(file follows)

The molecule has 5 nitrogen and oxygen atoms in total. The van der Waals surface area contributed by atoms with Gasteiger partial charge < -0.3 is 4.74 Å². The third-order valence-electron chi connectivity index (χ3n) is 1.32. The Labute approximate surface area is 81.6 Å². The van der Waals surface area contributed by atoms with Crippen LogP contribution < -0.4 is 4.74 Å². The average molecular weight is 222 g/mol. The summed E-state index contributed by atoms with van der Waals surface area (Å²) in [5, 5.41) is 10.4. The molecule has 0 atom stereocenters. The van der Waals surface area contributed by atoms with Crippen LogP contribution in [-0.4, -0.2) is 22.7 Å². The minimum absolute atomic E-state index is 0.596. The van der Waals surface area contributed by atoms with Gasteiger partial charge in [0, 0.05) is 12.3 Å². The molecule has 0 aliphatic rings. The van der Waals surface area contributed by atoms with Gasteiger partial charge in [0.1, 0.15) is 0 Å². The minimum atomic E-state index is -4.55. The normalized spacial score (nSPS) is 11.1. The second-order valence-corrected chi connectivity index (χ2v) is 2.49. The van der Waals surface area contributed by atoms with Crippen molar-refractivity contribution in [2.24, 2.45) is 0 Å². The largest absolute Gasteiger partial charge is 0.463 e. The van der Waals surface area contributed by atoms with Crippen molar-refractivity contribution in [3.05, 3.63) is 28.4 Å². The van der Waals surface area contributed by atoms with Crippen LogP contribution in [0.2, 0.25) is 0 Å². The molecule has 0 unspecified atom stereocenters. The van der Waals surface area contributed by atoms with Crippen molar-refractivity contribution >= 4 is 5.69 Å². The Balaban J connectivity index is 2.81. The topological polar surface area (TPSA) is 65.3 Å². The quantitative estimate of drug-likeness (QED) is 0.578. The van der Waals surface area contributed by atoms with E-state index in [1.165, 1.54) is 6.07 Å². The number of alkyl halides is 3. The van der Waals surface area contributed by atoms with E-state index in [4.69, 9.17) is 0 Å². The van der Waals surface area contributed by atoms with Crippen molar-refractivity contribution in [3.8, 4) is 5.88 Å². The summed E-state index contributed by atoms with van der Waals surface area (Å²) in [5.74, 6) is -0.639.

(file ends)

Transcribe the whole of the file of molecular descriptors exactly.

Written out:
The molecule has 5 nitrogen and oxygen atoms in total. The van der Waals surface area contributed by atoms with Gasteiger partial charge < -0.3 is 4.74 Å². The third-order valence-electron chi connectivity index (χ3n) is 1.32. The Labute approximate surface area is 81.6 Å². The van der Waals surface area contributed by atoms with Crippen LogP contribution < -0.4 is 4.74 Å². The average molecular weight is 222 g/mol. The summed E-state index contributed by atoms with van der Waals surface area (Å²) in [5, 5.41) is 10.4. The molecule has 0 atom stereocenters. The van der Waals surface area contributed by atoms with Crippen LogP contribution in [-0.4, -0.2) is 22.7 Å². The minimum absolute atomic E-state index is 0.596. The van der Waals surface area contributed by atoms with Gasteiger partial charge in [0, 0.05) is 12.3 Å². The molecule has 0 aliphatic rings. The van der Waals surface area contributed by atoms with Gasteiger partial charge in [0.1, 0.15) is 0 Å². The minimum atomic E-state index is -4.55. The normalized spacial score (nSPS) is 11.1. The second-order valence-corrected chi connectivity index (χ2v) is 2.49. The van der Waals surface area contributed by atoms with Crippen molar-refractivity contribution in [2.24, 2.45) is 0 Å². The largest absolute Gasteiger partial charge is 0.463 e. The van der Waals surface area contributed by atoms with Crippen molar-refractivity contribution in [3.05, 3.63) is 28.4 Å². The van der Waals surface area contributed by atoms with Crippen LogP contribution in [0.2, 0.25) is 0 Å². The molecule has 0 unspecified atom stereocenters. The van der Waals surface area contributed by atoms with Crippen molar-refractivity contribution >= 4 is 5.69 Å². The Balaban J connectivity index is 2.81. The topological polar surface area (TPSA) is 65.3 Å². The quantitative estimate of drug-likeness (QED) is 0.578. The van der Waals surface area contributed by atoms with E-state index in [1.165, 1.54) is 6.07 Å². The number of alkyl halides is 3. The van der Waals surface area contributed by atoms with E-state index in [4.69, 9.17) is 0 Å². The van der Waals surface area contributed by atoms with Crippen molar-refractivity contribution in [3.8, 4) is 5.88 Å². The summed E-state index contributed by atoms with van der Waals surface area (Å²) in [5.74, 6) is -0.639.